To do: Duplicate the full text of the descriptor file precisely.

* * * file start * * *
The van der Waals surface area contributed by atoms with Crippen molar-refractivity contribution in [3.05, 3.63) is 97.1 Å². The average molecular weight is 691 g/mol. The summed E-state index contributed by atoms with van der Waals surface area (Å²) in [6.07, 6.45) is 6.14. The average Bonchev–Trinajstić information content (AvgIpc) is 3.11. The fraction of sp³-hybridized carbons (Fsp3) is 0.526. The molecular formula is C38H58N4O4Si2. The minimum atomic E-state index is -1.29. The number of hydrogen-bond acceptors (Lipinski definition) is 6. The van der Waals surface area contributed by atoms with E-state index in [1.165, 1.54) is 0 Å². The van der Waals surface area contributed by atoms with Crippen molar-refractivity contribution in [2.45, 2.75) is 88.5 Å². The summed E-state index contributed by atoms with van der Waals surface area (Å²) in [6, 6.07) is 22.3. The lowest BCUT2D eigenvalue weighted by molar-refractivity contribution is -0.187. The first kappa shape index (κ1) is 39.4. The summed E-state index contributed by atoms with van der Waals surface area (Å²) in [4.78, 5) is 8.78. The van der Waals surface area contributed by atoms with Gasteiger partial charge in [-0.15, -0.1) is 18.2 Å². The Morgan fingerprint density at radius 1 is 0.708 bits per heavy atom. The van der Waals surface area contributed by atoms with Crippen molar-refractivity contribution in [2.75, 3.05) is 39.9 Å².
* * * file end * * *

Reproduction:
The van der Waals surface area contributed by atoms with Crippen molar-refractivity contribution in [3.05, 3.63) is 97.1 Å². The average molecular weight is 691 g/mol. The summed E-state index contributed by atoms with van der Waals surface area (Å²) in [6.07, 6.45) is 6.14. The average Bonchev–Trinajstić information content (AvgIpc) is 3.11. The fraction of sp³-hybridized carbons (Fsp3) is 0.526. The molecular formula is C38H58N4O4Si2. The minimum atomic E-state index is -1.29. The number of hydrogen-bond acceptors (Lipinski definition) is 6. The van der Waals surface area contributed by atoms with E-state index in [1.165, 1.54) is 0 Å². The van der Waals surface area contributed by atoms with Crippen molar-refractivity contribution in [2.45, 2.75) is 88.5 Å². The summed E-state index contributed by atoms with van der Waals surface area (Å²) in [6, 6.07) is 22.3. The lowest BCUT2D eigenvalue weighted by molar-refractivity contribution is -0.187. The first kappa shape index (κ1) is 39.4. The summed E-state index contributed by atoms with van der Waals surface area (Å²) in [4.78, 5) is 8.78. The van der Waals surface area contributed by atoms with Gasteiger partial charge in [-0.15, -0.1) is 18.2 Å². The Morgan fingerprint density at radius 1 is 0.708 bits per heavy atom. The van der Waals surface area contributed by atoms with Crippen molar-refractivity contribution in [2.75, 3.05) is 39.9 Å².